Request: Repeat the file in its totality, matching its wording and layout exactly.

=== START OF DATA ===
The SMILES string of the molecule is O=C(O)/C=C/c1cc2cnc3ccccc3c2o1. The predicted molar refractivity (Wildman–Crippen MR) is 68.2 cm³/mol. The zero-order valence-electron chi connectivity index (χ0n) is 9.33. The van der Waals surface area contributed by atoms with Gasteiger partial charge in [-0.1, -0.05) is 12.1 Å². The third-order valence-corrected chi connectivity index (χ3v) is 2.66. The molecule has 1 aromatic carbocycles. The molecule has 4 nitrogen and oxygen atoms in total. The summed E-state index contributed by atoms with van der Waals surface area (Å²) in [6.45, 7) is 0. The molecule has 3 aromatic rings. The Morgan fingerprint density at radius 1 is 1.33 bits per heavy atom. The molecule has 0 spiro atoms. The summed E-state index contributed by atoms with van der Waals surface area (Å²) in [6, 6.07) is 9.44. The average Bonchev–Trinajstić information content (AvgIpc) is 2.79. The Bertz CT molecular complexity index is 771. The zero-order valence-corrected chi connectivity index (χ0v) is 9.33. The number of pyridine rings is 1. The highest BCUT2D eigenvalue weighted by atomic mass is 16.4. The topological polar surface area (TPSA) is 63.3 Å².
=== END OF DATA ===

The SMILES string of the molecule is O=C(O)/C=C/c1cc2cnc3ccccc3c2o1. The predicted molar refractivity (Wildman–Crippen MR) is 68.2 cm³/mol. The zero-order valence-electron chi connectivity index (χ0n) is 9.33. The van der Waals surface area contributed by atoms with Gasteiger partial charge in [-0.1, -0.05) is 12.1 Å². The third-order valence-corrected chi connectivity index (χ3v) is 2.66. The molecule has 1 aromatic carbocycles. The molecule has 4 nitrogen and oxygen atoms in total. The summed E-state index contributed by atoms with van der Waals surface area (Å²) in [6.45, 7) is 0. The molecule has 3 aromatic rings. The Morgan fingerprint density at radius 1 is 1.33 bits per heavy atom. The molecule has 0 spiro atoms. The summed E-state index contributed by atoms with van der Waals surface area (Å²) in [6, 6.07) is 9.44. The average Bonchev–Trinajstić information content (AvgIpc) is 2.79. The Bertz CT molecular complexity index is 771. The zero-order valence-corrected chi connectivity index (χ0v) is 9.33. The number of pyridine rings is 1. The highest BCUT2D eigenvalue weighted by atomic mass is 16.4. The topological polar surface area (TPSA) is 63.3 Å².